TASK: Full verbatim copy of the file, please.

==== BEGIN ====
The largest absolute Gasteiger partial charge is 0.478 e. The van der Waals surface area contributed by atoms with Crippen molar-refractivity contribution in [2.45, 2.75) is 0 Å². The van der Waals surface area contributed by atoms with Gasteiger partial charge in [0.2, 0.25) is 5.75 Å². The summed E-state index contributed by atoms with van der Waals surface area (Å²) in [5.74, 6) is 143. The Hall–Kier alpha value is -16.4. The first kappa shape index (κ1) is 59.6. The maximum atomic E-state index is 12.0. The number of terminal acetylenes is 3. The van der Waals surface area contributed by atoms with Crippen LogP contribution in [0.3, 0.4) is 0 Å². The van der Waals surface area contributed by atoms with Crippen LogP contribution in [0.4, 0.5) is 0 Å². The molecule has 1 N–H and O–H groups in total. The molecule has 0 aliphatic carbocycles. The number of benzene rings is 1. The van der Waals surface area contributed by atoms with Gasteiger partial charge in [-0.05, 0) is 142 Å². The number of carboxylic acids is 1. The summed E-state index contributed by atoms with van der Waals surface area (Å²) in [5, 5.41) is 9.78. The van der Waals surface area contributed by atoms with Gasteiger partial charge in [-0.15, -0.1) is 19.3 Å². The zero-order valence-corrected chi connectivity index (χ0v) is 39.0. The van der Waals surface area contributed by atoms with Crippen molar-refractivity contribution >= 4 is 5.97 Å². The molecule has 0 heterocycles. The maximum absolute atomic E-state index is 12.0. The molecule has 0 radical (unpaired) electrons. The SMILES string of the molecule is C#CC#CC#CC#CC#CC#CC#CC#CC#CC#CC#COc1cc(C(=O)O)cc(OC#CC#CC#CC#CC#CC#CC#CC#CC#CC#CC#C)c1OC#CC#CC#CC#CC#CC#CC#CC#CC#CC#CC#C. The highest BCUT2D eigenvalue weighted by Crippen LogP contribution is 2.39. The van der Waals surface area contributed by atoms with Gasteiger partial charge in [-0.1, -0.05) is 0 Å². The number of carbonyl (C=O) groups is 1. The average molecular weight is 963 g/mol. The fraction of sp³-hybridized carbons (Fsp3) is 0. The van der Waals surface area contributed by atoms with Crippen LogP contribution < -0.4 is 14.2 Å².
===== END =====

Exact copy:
The largest absolute Gasteiger partial charge is 0.478 e. The van der Waals surface area contributed by atoms with Crippen molar-refractivity contribution in [2.45, 2.75) is 0 Å². The van der Waals surface area contributed by atoms with Gasteiger partial charge in [0.2, 0.25) is 5.75 Å². The summed E-state index contributed by atoms with van der Waals surface area (Å²) in [5.74, 6) is 143. The Hall–Kier alpha value is -16.4. The first kappa shape index (κ1) is 59.6. The maximum atomic E-state index is 12.0. The number of terminal acetylenes is 3. The van der Waals surface area contributed by atoms with Crippen LogP contribution in [0.3, 0.4) is 0 Å². The van der Waals surface area contributed by atoms with Crippen LogP contribution in [0.4, 0.5) is 0 Å². The molecule has 1 N–H and O–H groups in total. The molecule has 0 aliphatic carbocycles. The number of benzene rings is 1. The van der Waals surface area contributed by atoms with Gasteiger partial charge in [-0.05, 0) is 142 Å². The number of carboxylic acids is 1. The summed E-state index contributed by atoms with van der Waals surface area (Å²) in [5, 5.41) is 9.78. The van der Waals surface area contributed by atoms with Gasteiger partial charge in [-0.15, -0.1) is 19.3 Å². The zero-order valence-corrected chi connectivity index (χ0v) is 39.0. The van der Waals surface area contributed by atoms with Crippen molar-refractivity contribution >= 4 is 5.97 Å². The molecule has 0 heterocycles. The maximum absolute atomic E-state index is 12.0. The molecule has 0 radical (unpaired) electrons. The SMILES string of the molecule is C#CC#CC#CC#CC#CC#CC#CC#CC#CC#CC#COc1cc(C(=O)O)cc(OC#CC#CC#CC#CC#CC#CC#CC#CC#CC#CC#C)c1OC#CC#CC#CC#CC#CC#CC#CC#CC#CC#CC#C. The highest BCUT2D eigenvalue weighted by Crippen LogP contribution is 2.39. The van der Waals surface area contributed by atoms with Gasteiger partial charge in [-0.1, -0.05) is 0 Å². The number of carbonyl (C=O) groups is 1. The average molecular weight is 963 g/mol. The fraction of sp³-hybridized carbons (Fsp3) is 0. The van der Waals surface area contributed by atoms with Crippen LogP contribution < -0.4 is 14.2 Å².